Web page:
Author: Chuck Wendig
Publisher: Angry Robot
Format: Kindle eBook
Take a broken, drifting female protagonist — a bit misguided, but tough as nails. Maybe you compare her to Lisbeth Salander (you know, the heroine of Stieg Larsson’s Millennium Trilogy), but instead of having a hacker-level of tech savviness, she has an ability much like Johnny Smith in The Dead Zone — she can foresee the cause and time of death of everyone she encounters. Throw in some punk frat boys, a gentle giant trucker, a con man and some of the vilest, sadistic people you have ever come across and you have the cast of Blackbirds.
Before I give my thoughts on the book, I think it is necessary that I give a bit of a warning. This book is crass. I’m not talking about several four-letter words being used here and there. This book taught me words that I would have been much happier never knowing the definition (e.g. blumpy). The experiencing of reading Blackbirds is akin to watching the torture porn as seen in the Saw franchise. My comment is more of a warning than a judgment, so let’s begin the review.
Miriam Black is a twenty-something woman with the unique ability to see how and when a person dies whenever she comes into contact with them. Because of past events, she sees this as more of a curse than a blessing. We don’t really come to terms with how she gained this ability, but we learn that it isn’t something she was born with.
She is somewhat of an antihero throughout the first half of the novel. She wanders somewhat aimlessly, stealing money from people whose death she foresaw in previous encounters. When a large, benevolent trucker helps her out during an altercation along the roadside, she is changed. She sees that she is responsible for his death and makes it her personal mission to make sure that it doesn’t happen.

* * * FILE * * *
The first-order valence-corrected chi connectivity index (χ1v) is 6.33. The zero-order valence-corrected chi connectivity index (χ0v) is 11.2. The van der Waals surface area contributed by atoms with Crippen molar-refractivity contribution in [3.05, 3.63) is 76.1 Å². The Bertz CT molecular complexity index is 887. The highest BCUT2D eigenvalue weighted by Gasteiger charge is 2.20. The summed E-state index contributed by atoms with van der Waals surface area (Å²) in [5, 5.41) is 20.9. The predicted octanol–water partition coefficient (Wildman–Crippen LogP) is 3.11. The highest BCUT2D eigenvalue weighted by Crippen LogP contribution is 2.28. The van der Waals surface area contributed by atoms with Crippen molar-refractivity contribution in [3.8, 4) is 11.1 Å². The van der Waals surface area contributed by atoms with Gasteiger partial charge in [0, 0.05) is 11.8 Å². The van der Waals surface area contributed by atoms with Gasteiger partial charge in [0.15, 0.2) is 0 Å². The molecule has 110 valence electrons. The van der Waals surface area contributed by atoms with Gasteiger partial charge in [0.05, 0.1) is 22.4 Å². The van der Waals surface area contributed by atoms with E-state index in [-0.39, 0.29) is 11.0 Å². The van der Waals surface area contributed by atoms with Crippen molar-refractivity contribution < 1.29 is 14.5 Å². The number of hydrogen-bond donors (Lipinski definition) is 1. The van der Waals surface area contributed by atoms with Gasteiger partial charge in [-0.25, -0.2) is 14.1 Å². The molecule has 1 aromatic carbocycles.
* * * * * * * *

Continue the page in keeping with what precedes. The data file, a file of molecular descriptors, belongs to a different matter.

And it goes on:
Chuck Wendig’s talent in this novel lies mainly in the narrative voice. The novel is primarily (though not exclusively) told through Miriam’s viewpoint. Her vile thoughts are almost masculine in nature, often drifting to excrement and genitalia, but she is spunky and resourceful — someone the reader can cheer for. There is a trend in fiction for gritty characters and Miriam epitomizes this character trait. She’s cynical and filled with angst, but inside there is a dim light that wants to overcome her internal darkness.
Much of the novel deals with Miriam’s interactions with the various people she meets. We are told the death stories of dozens of characters (some of which leave little to the imagination) and each of these encounters has a burdening effect on Miriam. She grows distant, accepting fate for what it appears to be.
Blackbirds is not the first novel to tackle fate versus free-will, but to be honest, I really don’t tire of the subject. The whole novel hinges on her ability to change the future, which experience has taught her is an impossible task. She has already come to terms with this fact, which makes her keep her distance from others — not wanting to be the cause of anyone’s death (our first glimpse of good in her).
The pacing is quick and the novel is short, making it quite easy for me to finish it in a day. The book is much like what you’d find in an old Stephen King novel, which for me brings back many memories. I enjoyed reading the story, cringed in several places and the ending left me somewhat satisfied. Aside from the vulgarity, I would not call Blackbirds a particularly memorable read, but it was a good book to pick up after making my way through some 600-page marathons as of late. For those who want to read a dark, gritty supernatural thriller (and have the stomach for the vile), Blackbirds is a fast and exciting read.